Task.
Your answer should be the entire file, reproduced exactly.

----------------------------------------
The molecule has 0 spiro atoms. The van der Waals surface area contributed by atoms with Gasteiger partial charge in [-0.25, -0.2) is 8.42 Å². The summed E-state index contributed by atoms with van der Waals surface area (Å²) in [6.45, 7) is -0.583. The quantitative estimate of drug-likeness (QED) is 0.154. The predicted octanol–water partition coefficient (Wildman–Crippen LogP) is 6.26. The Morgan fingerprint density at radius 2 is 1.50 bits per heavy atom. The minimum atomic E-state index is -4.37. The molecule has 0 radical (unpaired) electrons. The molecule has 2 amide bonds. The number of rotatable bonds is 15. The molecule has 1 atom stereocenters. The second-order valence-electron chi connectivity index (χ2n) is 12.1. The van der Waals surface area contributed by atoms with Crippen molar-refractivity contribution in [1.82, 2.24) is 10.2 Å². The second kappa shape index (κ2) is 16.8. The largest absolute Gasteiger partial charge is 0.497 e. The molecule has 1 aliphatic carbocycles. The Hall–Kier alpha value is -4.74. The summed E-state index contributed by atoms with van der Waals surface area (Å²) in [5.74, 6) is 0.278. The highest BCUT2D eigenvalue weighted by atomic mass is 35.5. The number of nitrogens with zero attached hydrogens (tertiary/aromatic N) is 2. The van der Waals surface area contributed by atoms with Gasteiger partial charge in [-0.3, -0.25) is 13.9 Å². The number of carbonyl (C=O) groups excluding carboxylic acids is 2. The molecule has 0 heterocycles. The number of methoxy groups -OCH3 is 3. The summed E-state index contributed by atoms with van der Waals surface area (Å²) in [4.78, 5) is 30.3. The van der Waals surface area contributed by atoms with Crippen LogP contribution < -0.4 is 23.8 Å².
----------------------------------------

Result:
The molecule has 0 spiro atoms. The van der Waals surface area contributed by atoms with Gasteiger partial charge in [-0.25, -0.2) is 8.42 Å². The summed E-state index contributed by atoms with van der Waals surface area (Å²) in [6.45, 7) is -0.583. The quantitative estimate of drug-likeness (QED) is 0.154. The predicted octanol–water partition coefficient (Wildman–Crippen LogP) is 6.26. The Morgan fingerprint density at radius 2 is 1.50 bits per heavy atom. The minimum atomic E-state index is -4.37. The molecule has 0 radical (unpaired) electrons. The molecule has 2 amide bonds. The number of rotatable bonds is 15. The molecule has 1 atom stereocenters. The second-order valence-electron chi connectivity index (χ2n) is 12.1. The van der Waals surface area contributed by atoms with Crippen molar-refractivity contribution in [1.82, 2.24) is 10.2 Å². The second kappa shape index (κ2) is 16.8. The largest absolute Gasteiger partial charge is 0.497 e. The molecule has 1 aliphatic carbocycles. The Hall–Kier alpha value is -4.74. The summed E-state index contributed by atoms with van der Waals surface area (Å²) in [5.74, 6) is 0.278. The highest BCUT2D eigenvalue weighted by atomic mass is 35.5. The number of nitrogens with zero attached hydrogens (tertiary/aromatic N) is 2. The van der Waals surface area contributed by atoms with Gasteiger partial charge in [-0.3, -0.25) is 13.9 Å². The number of carbonyl (C=O) groups excluding carboxylic acids is 2. The molecule has 0 heterocycles. The number of methoxy groups -OCH3 is 3. The summed E-state index contributed by atoms with van der Waals surface area (Å²) in [4.78, 5) is 30.3. The van der Waals surface area contributed by atoms with Crippen LogP contribution < -0.4 is 23.8 Å².